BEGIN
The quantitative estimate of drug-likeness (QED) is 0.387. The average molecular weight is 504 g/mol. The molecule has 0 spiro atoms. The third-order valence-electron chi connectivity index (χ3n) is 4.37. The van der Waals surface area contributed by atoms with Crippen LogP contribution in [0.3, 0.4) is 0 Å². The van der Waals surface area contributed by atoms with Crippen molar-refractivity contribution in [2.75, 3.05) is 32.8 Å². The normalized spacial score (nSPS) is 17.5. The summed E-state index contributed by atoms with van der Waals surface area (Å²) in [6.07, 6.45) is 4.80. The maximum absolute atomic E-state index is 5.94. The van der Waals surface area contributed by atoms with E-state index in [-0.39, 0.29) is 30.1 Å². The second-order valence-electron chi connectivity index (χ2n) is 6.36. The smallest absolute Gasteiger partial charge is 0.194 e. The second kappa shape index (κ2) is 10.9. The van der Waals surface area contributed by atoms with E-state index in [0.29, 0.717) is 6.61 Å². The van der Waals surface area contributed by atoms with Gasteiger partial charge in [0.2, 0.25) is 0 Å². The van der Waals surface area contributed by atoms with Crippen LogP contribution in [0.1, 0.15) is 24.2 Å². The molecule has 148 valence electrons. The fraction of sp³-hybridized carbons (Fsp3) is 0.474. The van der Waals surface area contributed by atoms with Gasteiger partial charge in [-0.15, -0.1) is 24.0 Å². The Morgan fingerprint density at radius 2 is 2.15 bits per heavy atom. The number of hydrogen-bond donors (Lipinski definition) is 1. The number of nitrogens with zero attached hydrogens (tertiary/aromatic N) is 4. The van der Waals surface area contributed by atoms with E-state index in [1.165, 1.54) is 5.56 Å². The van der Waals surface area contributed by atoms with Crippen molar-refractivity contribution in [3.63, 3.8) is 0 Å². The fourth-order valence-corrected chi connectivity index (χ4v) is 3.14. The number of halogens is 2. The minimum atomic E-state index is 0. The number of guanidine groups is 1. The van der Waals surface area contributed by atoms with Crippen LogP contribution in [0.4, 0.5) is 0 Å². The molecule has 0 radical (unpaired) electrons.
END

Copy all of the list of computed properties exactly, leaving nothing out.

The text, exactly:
The quantitative estimate of drug-likeness (QED) is 0.387. The average molecular weight is 504 g/mol. The molecule has 0 spiro atoms. The third-order valence-electron chi connectivity index (χ3n) is 4.37. The van der Waals surface area contributed by atoms with Crippen LogP contribution in [0.3, 0.4) is 0 Å². The van der Waals surface area contributed by atoms with Crippen molar-refractivity contribution in [2.75, 3.05) is 32.8 Å². The normalized spacial score (nSPS) is 17.5. The summed E-state index contributed by atoms with van der Waals surface area (Å²) in [6.07, 6.45) is 4.80. The maximum absolute atomic E-state index is 5.94. The van der Waals surface area contributed by atoms with E-state index in [-0.39, 0.29) is 30.1 Å². The second-order valence-electron chi connectivity index (χ2n) is 6.36. The smallest absolute Gasteiger partial charge is 0.194 e. The second kappa shape index (κ2) is 10.9. The van der Waals surface area contributed by atoms with E-state index in [0.29, 0.717) is 6.61 Å². The van der Waals surface area contributed by atoms with Gasteiger partial charge in [0.2, 0.25) is 0 Å². The van der Waals surface area contributed by atoms with Crippen LogP contribution in [0.1, 0.15) is 24.2 Å². The molecule has 148 valence electrons. The fraction of sp³-hybridized carbons (Fsp3) is 0.474. The van der Waals surface area contributed by atoms with Gasteiger partial charge in [-0.15, -0.1) is 24.0 Å². The Morgan fingerprint density at radius 2 is 2.15 bits per heavy atom. The number of hydrogen-bond donors (Lipinski definition) is 1. The number of nitrogens with zero attached hydrogens (tertiary/aromatic N) is 4. The van der Waals surface area contributed by atoms with E-state index in [1.165, 1.54) is 5.56 Å². The van der Waals surface area contributed by atoms with Crippen molar-refractivity contribution in [3.63, 3.8) is 0 Å². The fourth-order valence-corrected chi connectivity index (χ4v) is 3.14. The number of halogens is 2. The minimum atomic E-state index is 0. The number of guanidine groups is 1. The van der Waals surface area contributed by atoms with Crippen LogP contribution in [0.4, 0.5) is 0 Å². The molecule has 0 radical (unpaired) electrons.